Mixing Business and Divorce

Business and Divorce

While the law views a marriage as a partnership, some married couples have a similar view and as a result decide to run businesses together while married. When divorce is on the cards many couples are unsure whether to remain in business with their partners or dissolve the business entirely. This article will discuss some factors to take into consideration when deciding to stay in business with your ex-spouse.

A 2007 Census Bureau estimate showed that about 3.7 million businesses are owned by married couples, therefore, the implication is real in respect of divorce process when it comes to business owning couples being faced with complicated decisions, both business and personal, if they decide to end their marriage.

Business and Divorce

It must be noted that working together after divorce is an admirable goal, however, it may not be a realistic one for many divorcing couples. Generally, a divorce is an emotional and contentious matter due to a number of reasons. This is because during a divorce a couple has to divide assets, such as the marital home and properties, they need to agree on child custody, visitation and alimony. And as a result divorcing couples do not see eye to eye on these issues especially where considerable assets are involved. This is especially true in respect of contested divorce litigation. While many judges would say that divorces do not belong in court, due to the number of issues that couples are not able to agree upon a contested divorce can turn an already strained relationship sour. A number of people may argue that a trust relationship in a marriage is not exactly the same as the one in business; the element of trust is essential in both respects. As a result re-cultivating a relationship of trust after a divorce may lead to business failure.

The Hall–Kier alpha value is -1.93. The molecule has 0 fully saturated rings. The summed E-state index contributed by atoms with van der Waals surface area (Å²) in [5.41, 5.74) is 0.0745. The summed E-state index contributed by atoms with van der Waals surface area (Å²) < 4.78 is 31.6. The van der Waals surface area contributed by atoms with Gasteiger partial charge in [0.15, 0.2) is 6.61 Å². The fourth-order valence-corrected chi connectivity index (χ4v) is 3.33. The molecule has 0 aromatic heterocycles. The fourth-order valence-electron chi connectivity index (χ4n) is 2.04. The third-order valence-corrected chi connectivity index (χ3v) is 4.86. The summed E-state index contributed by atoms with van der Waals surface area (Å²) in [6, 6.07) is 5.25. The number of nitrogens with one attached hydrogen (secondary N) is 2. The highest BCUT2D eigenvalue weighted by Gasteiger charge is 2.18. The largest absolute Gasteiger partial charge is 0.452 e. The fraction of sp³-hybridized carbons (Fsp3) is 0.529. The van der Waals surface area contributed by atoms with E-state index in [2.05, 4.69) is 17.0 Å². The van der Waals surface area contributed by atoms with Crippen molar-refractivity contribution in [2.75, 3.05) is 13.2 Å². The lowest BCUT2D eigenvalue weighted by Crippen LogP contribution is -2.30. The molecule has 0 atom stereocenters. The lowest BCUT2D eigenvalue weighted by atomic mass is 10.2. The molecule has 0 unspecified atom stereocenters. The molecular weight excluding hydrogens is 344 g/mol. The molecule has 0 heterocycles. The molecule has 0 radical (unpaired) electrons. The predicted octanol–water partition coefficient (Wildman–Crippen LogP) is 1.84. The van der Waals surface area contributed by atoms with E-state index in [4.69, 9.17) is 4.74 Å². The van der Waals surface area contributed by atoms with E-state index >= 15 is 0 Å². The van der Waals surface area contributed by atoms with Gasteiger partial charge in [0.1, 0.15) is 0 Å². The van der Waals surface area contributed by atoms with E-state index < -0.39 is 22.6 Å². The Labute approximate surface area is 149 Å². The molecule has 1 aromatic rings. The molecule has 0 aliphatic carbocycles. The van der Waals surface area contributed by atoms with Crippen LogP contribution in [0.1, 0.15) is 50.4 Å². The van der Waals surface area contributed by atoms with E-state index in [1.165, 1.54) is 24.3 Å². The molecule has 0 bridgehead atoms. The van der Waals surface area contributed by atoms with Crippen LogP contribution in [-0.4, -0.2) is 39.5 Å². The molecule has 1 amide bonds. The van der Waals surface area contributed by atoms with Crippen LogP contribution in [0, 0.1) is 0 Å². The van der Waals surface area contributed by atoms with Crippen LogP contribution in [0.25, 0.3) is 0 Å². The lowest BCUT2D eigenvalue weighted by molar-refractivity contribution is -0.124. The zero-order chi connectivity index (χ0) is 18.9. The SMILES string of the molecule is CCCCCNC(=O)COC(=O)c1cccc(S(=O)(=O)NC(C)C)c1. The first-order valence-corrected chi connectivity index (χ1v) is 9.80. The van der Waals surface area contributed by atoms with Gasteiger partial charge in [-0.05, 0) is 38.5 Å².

It is important to note that a divorce can be contested or uncontested. It must be noted that a contested divorce is when the spouses disagree on some or all the issues within the divorce. In a contested divorce both parties must set out their positions and views on the issues in dispute. Contested divorce may be settled in a number of ways such as outside of court, through negotiation or through formal divorce procedures. However, an uncontested divorce is where both parties agree to separate and are able to reach an agreement as to all the details in respect of the divorce.

When parties cannot agree to the terms of a divorce the parties try and reach a settlement outside of court. Where a settlement fails, the couple proceed to trial where a judge will make the decision based on evidence and testimony. Given the already contentious process of negotiating the terms of a divorce, adding in a business that needs running can really complicate matters. Divorced spouses often have a hard time maintaining a civilised relationship and as a result of trying to run a business together it puts a real strain on both parties as well as the business itself.


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